The pitch looked superb, the stewards were friendly and effective, the Clubhouse volunteers under the guidance of Brendan Finnegan coped admirably with the large crowd, we had a top class match programme and the stadium itself was spotless. Every thing was top class on what was an extremely busy week end for the club. Friday night saw 1,181 click through the turnstiles but the following day Saturday, we hosted an U15 game and then on Sunday we had the international stars of tomorrow in the Ireland v Wales U19 International friendly.
We may have lost the Cup game but we certainly gained many new admirers.
RED OR YELLOW?
One of the main talking talking points after the Cork game was the sending off. No one for a moment would suggest, that we could have won the game if the colour of the card was different.
However, that sending off effectively killed the game. By all accounts, the ref had a yellow card in his hand but the linesman kept calling for a red card to be brandished and the rest is sporting history.
This Friday is a massive game for De Town. Beat Drogheda in their own back garden and we’re in the play offs. After we beat Sligo, they recovered and have been doing quite well since. Cork were surprisingly beaten at home by Sligo and it was Cork who upped their game afterwards (to our cost). So you don’t need a top class Junior Cert to realise where this is going. We simply have to banish Cork from our minds and concentrate on beating the Drogs. We’ve done it before and we can certainly repeat the dose. Fair play to Kieran Burke in his valiant effort to muster transport and support for this vital game.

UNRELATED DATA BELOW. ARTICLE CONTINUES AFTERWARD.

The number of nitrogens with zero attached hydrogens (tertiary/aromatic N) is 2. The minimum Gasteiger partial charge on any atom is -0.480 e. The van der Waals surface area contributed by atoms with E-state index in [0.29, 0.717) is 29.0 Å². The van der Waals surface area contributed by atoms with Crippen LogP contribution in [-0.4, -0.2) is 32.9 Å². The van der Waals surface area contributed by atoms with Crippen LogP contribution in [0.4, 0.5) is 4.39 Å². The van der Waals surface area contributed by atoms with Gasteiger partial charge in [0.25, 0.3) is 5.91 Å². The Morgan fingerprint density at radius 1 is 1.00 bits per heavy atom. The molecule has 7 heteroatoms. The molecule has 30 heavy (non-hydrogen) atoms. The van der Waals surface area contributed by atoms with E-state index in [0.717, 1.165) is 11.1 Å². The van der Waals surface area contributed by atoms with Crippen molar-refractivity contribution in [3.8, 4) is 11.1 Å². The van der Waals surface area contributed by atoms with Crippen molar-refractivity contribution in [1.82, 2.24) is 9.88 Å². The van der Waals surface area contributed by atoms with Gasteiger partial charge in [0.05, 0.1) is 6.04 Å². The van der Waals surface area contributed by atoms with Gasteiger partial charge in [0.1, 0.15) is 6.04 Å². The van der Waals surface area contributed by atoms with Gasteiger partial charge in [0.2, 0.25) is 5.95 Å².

BITS AND PIECES
On the subject of buses, those who travelled from Cork maintained that they’d have had 400 extra in the City Calling Stadium if the game had been on our usual Saturday. That’s €4,000 lost. Top marks to Kanes Travel who supplied free buses to and from the game. Fair play too to our other generous sponsors Girasole Pizza and Pasta, Edgeworthstown, Andy Byrnes Pub and of course the Longford Arms Hotel. Great to see all of the Kanes staff at the game too; they were saying Bon Voyage to Rose Kane who was leaving her job to take up a position with the UN in South Sudan. It was nice to see two of our former managers at the game Tony Cousins and Alan Mathews. Donald Keogh though was unfortunately absent due to airline difficulties.
Former player “the Flying Schoolmaster” Paschal Quinn RIP was rightly honoured with a minute’s silence; he’d have been chuffed that the occasion was broadcast nationwide. Seamus Murray was able to avail of the facilities to get an excellent aerial photo of the carpet like pitch; the Height for Hire cherry picker was used. James Donnelly our media manager, was able to rub shoulders with the top RTE media folk and by all accounts, they were mightily impressed with his expertise and passion. The scoreboard wasn’t ready for the night but it’s only a matter of a short time now.